Puzzling over jigsaws

I’ve never really been into jigsaw puzzles; I could never see the point of them. The mother of an old friend of mine really seemed to enjoy them: I bought her a puzzle once as a gift: it was a circular one, and all of the pieces were the same colour. It was meant as a jest.

… She finished it (!)

And then, not so long ago, everything changed. Steam* tells me that I’ve been playing Super Jigsaw Puzzle: Cities (which I’ll refer to from now on as ‘SJP:C’) for 36 hours in the past few weeks. In that time I’ve completed over 80 puzzles. I started off with the 40 piece puzzles, then moved on to the 80-piece ones, and now I’m doing the 200-piece ones. (The next step, and it will be a biggie, will be to the 400-piece puzzles).

It turns out that jigsaw puzzles scratch an itch I didn’t know I had.

A jigsaw puzzle

A work in progress

I’m still not clear what the attraction is. I find it very satisfying to play a piece that fits, and then to complete a puzzle; it’s quite relaxing to ponder the image as it grows, trying to find the next piece to place.

SJP:C isn’t like a real jigsaw, mind: there are several important differences. Apart from being played on a screen rather than a table, the biggest distinction is that the pieces are all correctly oriented; so there’s no tedious turning them around to try to figure out where they fit. Some might call this ‘cheating’, and I can’t disagree. Another thing that SJP:C does is that it snaps the pieces to their places, to a generous degree… although I can’t say that this is a disadvantage to play, since by the time I have a piece near its predestined space it’s often clear that this is where it belongs.

Although virtual, the pieces in SJP:C have a good depth to them. Unlike some other digital jigsaws, these pieces ‘feel’ solid and chunky. They click into place when you find one that fits another, and there’s a satisfying ‘pling’ sound when you place one on its predestined space.

The music that comes with the game is pleasant enough. I’m no musician: I wish that the tune was ‘circular’ — I can tell when it restarts, and I find that somewhat jarring — and I would prefer it if it had more variety. Of course you could tell me to plug into my own choice of music, but the music that comes with the game does tend to elicit a certain agreeable mood.

I’m a newbie to completing these puzzles, but this is how I go about it:

  1. Find and place all the edge pieces
  2. While I’m doing that, sort out all the pieces of a similar colour (such as the sky)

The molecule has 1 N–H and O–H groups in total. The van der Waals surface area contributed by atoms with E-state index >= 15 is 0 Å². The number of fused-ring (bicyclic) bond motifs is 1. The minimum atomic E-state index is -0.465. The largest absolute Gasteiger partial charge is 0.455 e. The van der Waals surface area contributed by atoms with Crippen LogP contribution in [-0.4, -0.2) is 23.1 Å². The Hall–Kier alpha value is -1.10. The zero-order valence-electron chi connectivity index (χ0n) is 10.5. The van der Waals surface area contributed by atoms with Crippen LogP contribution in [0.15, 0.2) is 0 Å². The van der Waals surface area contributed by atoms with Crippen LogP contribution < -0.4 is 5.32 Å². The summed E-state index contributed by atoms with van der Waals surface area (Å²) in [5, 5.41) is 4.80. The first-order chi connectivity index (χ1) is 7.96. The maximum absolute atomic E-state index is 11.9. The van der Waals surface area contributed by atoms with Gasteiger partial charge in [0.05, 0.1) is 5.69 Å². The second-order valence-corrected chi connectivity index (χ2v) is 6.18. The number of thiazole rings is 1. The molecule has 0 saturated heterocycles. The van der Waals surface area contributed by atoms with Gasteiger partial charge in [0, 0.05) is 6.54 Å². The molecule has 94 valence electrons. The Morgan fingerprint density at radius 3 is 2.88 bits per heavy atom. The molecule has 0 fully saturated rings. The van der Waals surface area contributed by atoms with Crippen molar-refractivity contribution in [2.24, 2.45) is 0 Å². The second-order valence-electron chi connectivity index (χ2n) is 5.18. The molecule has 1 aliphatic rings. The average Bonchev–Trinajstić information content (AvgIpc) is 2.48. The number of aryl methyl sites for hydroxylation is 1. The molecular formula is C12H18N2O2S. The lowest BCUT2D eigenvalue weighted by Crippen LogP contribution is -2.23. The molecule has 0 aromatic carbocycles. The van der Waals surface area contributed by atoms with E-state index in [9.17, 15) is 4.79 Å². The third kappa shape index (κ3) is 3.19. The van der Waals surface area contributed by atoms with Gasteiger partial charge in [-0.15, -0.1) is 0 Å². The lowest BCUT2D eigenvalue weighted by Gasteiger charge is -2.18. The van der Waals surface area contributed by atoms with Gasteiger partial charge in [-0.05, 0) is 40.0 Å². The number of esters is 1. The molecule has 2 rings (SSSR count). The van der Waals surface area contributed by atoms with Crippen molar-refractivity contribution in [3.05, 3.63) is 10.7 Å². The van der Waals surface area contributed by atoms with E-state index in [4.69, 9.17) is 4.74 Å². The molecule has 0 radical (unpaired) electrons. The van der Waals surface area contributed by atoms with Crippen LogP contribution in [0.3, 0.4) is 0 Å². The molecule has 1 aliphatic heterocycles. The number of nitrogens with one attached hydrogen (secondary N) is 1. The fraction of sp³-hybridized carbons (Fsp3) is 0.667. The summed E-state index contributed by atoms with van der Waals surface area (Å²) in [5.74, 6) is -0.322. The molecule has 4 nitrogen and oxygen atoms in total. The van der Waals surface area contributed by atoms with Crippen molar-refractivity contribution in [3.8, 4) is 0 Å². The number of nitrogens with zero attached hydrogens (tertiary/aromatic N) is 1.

3. Place the pieces collected in (2), using trial and error
  4. Look for distinctive features in individual pieces
  5. Finish off by looking for piece edges that match the existing placements — as the puzzle nears completion, this becomes easier and easier

There are in total thirty jigsaw puzzles in SJP:C, each depicting a major city: Paris, Tokyo, Havana, Beijing and so on. They’re graded in difficulty from ‘very easy’ to ‘extreme’ (which are a real challenge!) I’m a little over halfway through them. After I’ve finished these, though, there are other ‘Super Jigsaw Puzzle’ collections, including ‘Monuments’, ‘Space’, and ‘Anime Reloaded’. I suspect that my new-found pastime will eventually result in me doing those puzzles, too :)

* If you’re on Steam, look me up — my handle over there is ‘pendantry‘.

About peNdantry

Phlyarologist (part-time) and pendant. Campaigner for action against anthropogenic global warming (AGW) and injustice in all its forms. Humanist, atheist, notoftenpist. Wannabe poet, writer and astronaut.
This entry was posted in art, balance, Games, Phlyarology and tagged , , . Bookmark the permalink.

7 Responses to Puzzling over jigsaws

  1. Never tried digital jigsaws but I had a spell of doing the Wasjig ones. (They’re called something like that! )

    Liked by 1 person

  2. At work the residents challenge each other and themselves to various sizes of puzzles. When i arrive, i love to see what project is active.

    Liked by 1 person

  3. daryan12 says:

    ….and this is why I didn’t put any games on my new phone, I know how it would end!

    Liked by 1 person

  4. I have found puzzles are a series of the same pattern. Find the consistent cut and the solution will be finished in less time. Puzzles are great mental aerobics.

    Liked by 1 person

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